One of the many benefits of studying at AUR is, not only do you have access to all the wonders of Rome, but also Europe’s great capital cities are just a few hours away by plane. Take, for example, Berlin...

This semester, over a three-day weekend in October, AUR students traveled with Professor Jens Koehler to Germany’s capital city to explore “Berlin Museums and Cultural Dilemma.” The one-credit field trip, part of the Archaeology & Classics program, was open to all students and explored Berlin’s complex and disrupted history.

“The unexpected late-summer weather made the tour even more pleasant,” said Professor Koehler who was born in Germany. “Probably every participant got the feeling that the available time was too short. We covered four museums with in-depth visits and six monuments in a day and a half. Berlin still has far more to offer.”

Among the highlights were museum collections initiated by the kings of Prussia (the Nefertiti Bust in the Egyptian Museum, The Ishtar Gate from the inner city of Babylon, and paintings by German classicists and French Impressionists); monuments against the terror under National-Socialist rule (Holocaust Memorial, Jewish Museum, book-burning site); and traces of the Cold War during the German division into East and West (Berlin Wall, Checkpoint Charlie).

Onsite, at the various museums and monuments, students gave presentations on a topic of personal interest or related to their studies.

AUR students at the Brandenburg Gate

We asked them: “What did you like/not like of the city? What did you learn from our tour?”

Adellina Cini: I liked that the city has so much history which is present everywhere you walk, but I found it hard to step out of the history and find joyful and peaceful spaces. From this tour I have a greater understanding of how hatred and violence accumulates and how even reconciliation has to be paid for, has a price. I learned that ignoring your history is never the solution if the nation wants to move forward and that just because we live in the 21st century that does not mean that we have evolved past bigotry and nonsensical violence.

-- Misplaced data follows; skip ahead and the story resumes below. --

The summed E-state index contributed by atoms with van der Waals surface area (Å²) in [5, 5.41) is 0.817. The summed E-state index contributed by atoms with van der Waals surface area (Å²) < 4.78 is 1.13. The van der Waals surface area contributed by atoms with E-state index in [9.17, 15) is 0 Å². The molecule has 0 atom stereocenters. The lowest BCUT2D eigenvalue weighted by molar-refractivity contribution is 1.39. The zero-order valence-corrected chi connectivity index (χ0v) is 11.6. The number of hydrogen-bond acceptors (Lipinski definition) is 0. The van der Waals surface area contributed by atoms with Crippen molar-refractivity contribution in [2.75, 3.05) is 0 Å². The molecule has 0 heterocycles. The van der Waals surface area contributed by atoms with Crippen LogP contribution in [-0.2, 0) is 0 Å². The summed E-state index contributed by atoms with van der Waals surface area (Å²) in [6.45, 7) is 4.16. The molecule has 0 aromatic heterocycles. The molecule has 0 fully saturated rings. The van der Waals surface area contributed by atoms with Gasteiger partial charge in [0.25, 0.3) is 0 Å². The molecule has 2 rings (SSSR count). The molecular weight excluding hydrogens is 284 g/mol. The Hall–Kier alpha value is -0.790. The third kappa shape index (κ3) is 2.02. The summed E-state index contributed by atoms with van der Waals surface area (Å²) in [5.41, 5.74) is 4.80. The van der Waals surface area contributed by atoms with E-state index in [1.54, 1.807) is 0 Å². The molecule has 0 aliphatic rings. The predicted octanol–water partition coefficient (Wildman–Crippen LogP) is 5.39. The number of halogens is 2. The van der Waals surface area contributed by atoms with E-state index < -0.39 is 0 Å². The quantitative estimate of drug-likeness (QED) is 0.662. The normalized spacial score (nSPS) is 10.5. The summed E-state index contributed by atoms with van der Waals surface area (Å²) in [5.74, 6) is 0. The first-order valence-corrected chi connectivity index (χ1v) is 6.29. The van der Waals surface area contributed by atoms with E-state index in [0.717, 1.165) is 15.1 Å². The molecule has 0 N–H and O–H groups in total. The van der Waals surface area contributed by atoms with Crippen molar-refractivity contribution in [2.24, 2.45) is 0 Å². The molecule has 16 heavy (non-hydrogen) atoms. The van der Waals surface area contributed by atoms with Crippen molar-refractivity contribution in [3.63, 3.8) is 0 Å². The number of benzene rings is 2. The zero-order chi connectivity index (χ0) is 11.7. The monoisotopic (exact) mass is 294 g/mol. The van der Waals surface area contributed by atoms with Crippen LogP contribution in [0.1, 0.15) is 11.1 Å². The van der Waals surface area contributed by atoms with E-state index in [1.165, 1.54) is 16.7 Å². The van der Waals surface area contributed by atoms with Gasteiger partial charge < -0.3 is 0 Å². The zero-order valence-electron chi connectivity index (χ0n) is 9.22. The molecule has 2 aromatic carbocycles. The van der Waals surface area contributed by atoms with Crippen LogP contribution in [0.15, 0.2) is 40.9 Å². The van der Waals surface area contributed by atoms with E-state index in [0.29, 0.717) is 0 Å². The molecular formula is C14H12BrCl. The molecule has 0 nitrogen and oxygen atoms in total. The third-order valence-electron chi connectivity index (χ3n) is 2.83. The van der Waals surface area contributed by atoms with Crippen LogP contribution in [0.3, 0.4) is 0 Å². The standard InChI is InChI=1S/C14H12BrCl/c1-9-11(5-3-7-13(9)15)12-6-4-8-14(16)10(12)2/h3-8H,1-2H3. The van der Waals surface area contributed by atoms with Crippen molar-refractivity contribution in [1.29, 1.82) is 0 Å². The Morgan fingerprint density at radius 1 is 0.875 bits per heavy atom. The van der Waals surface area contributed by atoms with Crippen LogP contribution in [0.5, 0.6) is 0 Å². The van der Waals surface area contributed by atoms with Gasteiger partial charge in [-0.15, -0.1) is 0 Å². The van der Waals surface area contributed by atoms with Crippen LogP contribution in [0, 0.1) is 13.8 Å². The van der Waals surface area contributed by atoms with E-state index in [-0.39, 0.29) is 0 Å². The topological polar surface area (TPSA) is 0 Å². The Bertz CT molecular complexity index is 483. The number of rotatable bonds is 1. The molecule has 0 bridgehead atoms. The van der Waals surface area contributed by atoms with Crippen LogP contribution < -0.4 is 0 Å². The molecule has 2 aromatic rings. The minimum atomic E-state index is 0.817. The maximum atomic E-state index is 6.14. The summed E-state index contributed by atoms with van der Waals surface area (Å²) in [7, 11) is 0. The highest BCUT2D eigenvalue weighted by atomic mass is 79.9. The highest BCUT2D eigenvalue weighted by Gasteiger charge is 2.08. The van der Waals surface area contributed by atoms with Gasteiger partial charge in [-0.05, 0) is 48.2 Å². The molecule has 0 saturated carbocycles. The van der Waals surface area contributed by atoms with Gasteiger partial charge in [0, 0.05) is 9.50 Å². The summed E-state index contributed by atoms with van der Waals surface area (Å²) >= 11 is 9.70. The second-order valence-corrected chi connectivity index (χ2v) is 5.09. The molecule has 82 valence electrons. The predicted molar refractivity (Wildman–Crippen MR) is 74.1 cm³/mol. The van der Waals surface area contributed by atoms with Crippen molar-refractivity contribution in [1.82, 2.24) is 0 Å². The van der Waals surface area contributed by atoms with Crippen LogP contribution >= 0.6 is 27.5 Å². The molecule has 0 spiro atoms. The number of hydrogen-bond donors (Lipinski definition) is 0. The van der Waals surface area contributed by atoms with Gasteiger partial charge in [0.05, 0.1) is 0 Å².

Benjamin Hild: (The Brandenburg Gate) It is just one example of what I enjoyed most about the city: The close feeling of connection to history. Everywhere in Berlin are pieces of the past, which continue to inform the development of the city today. Rather than to try to ignore the past, the city has chosen to learn from it. This tour gave me a new appreciation for how the events of the distant past still affect the present and future.

Rebecca Tompkins: What I really liked about the city is that they embraced all the bad and they took what happened to their city and made a teaching moment out of it instead of trying to wipe away what had happened. What I didn’t like was that it didn’t really feel like a city but more like a tourist attraction. Another thing that I learned is that when nothing but bad things happen, all you can do is become a stronger country in the end. And when you want to forget about what happened in the past, it’s better to remember. That way, you won’t make the same mistake again.

Derek Cebrian: I really liked Berlin; its museums and architecture fascinated me. I enjoyed seeing the differences from buildings to buildings. I also greatly enjoyed the public transportation system. I learned a lot about the city of Berlin, from history in lectures before the trip and seeing the urban space in person. I learned specifically that every city has a deep, continuous history. Berlin has made me think about other cities and their histories which I know little about.

Eran Eluasvili: The thing I liked the most about Berlin was the fact that they have successfully modernized their city, while maintaining the essential parts/historical sites in order to conserve their heritage and remember their past. I learned how important architecture can be, to convey a message, and how much it can be influenced by history, and ideology.

Emily Miller: Overall, I absolutely fell in love with Berlin the minute I landed. Being able to see everything I saw and being able to see another culture and history was beyond amazing. Every place we went to and thing we saw was gorgeous and humbling, and every moment we were there I felt in the presence of an amazingly strong country full of proud and kind people. I learned more about art than I have ever learned before, especially about Classicism (which I didn’t know was a thing), and I learned about monuments that I never even knew existed or had an impact on German history (including Checkpoint Charlie and the Brandenburg Gate).

Saloni Khamar: I loved Berlin as a city. Much like Rome, you could see layers of history, though much of it was very recent. The city is very dynamic and has cultural significance that the rest of the world can look to for inspiration. Berlin as a city was fascinating and inspired me to think about how fast things can change in one environment. The hostel I stayed in was in East Berlin which is a part of the city I would not have been allowed to step foot in a little more than two decades ago; however, now it is indistinguishable from West Berlin in terms of development. Furthermore, I found traveling in this city to be a humbling experience as it was a constant reminder of the oppressive past Germans faced in Berlin, and how we should take measures to ensure that we do not repeat that history.